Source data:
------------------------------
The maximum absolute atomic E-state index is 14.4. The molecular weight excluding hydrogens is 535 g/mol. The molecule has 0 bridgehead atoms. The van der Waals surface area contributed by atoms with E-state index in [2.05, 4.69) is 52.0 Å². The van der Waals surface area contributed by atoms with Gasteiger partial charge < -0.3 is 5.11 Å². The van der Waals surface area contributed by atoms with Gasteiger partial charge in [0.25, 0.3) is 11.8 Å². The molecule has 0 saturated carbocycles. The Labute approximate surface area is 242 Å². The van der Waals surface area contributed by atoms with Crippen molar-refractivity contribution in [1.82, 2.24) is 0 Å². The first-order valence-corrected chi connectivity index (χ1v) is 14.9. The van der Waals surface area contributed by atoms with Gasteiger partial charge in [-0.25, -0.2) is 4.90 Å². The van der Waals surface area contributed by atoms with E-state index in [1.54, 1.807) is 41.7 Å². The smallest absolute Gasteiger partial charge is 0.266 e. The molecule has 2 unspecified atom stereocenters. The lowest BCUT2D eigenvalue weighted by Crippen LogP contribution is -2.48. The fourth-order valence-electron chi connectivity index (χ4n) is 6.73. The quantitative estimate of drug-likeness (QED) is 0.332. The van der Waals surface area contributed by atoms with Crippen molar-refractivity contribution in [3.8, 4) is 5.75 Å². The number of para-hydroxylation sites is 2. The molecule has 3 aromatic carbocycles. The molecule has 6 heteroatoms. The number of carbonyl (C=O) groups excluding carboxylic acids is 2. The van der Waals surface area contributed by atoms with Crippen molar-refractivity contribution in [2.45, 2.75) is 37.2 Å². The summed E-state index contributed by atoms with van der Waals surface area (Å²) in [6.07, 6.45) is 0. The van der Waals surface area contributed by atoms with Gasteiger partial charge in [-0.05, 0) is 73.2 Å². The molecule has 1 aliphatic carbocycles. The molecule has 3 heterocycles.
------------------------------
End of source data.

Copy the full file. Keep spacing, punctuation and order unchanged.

The maximum absolute atomic E-state index is 14.4. The molecular weight excluding hydrogens is 535 g/mol. The molecule has 0 bridgehead atoms. The van der Waals surface area contributed by atoms with E-state index in [2.05, 4.69) is 52.0 Å². The van der Waals surface area contributed by atoms with Gasteiger partial charge < -0.3 is 5.11 Å². The van der Waals surface area contributed by atoms with Gasteiger partial charge in [0.25, 0.3) is 11.8 Å². The molecule has 0 saturated carbocycles. The Labute approximate surface area is 242 Å². The van der Waals surface area contributed by atoms with Crippen molar-refractivity contribution in [1.82, 2.24) is 0 Å². The first-order valence-corrected chi connectivity index (χ1v) is 14.9. The van der Waals surface area contributed by atoms with Gasteiger partial charge in [-0.25, -0.2) is 4.90 Å². The van der Waals surface area contributed by atoms with E-state index in [1.54, 1.807) is 41.7 Å². The smallest absolute Gasteiger partial charge is 0.266 e. The molecule has 2 unspecified atom stereocenters. The lowest BCUT2D eigenvalue weighted by Crippen LogP contribution is -2.48. The fourth-order valence-electron chi connectivity index (χ4n) is 6.73. The quantitative estimate of drug-likeness (QED) is 0.332. The van der Waals surface area contributed by atoms with Crippen molar-refractivity contribution in [3.8, 4) is 5.75 Å². The number of para-hydroxylation sites is 2. The molecule has 3 aromatic carbocycles. The molecule has 6 heteroatoms. The number of carbonyl (C=O) groups excluding carboxylic acids is 2. The van der Waals surface area contributed by atoms with Crippen molar-refractivity contribution in [2.45, 2.75) is 37.2 Å². The summed E-state index contributed by atoms with van der Waals surface area (Å²) in [6.07, 6.45) is 0. The van der Waals surface area contributed by atoms with Gasteiger partial charge in [-0.05, 0) is 73.2 Å². The molecule has 1 aliphatic carbocycles. The molecule has 3 heterocycles.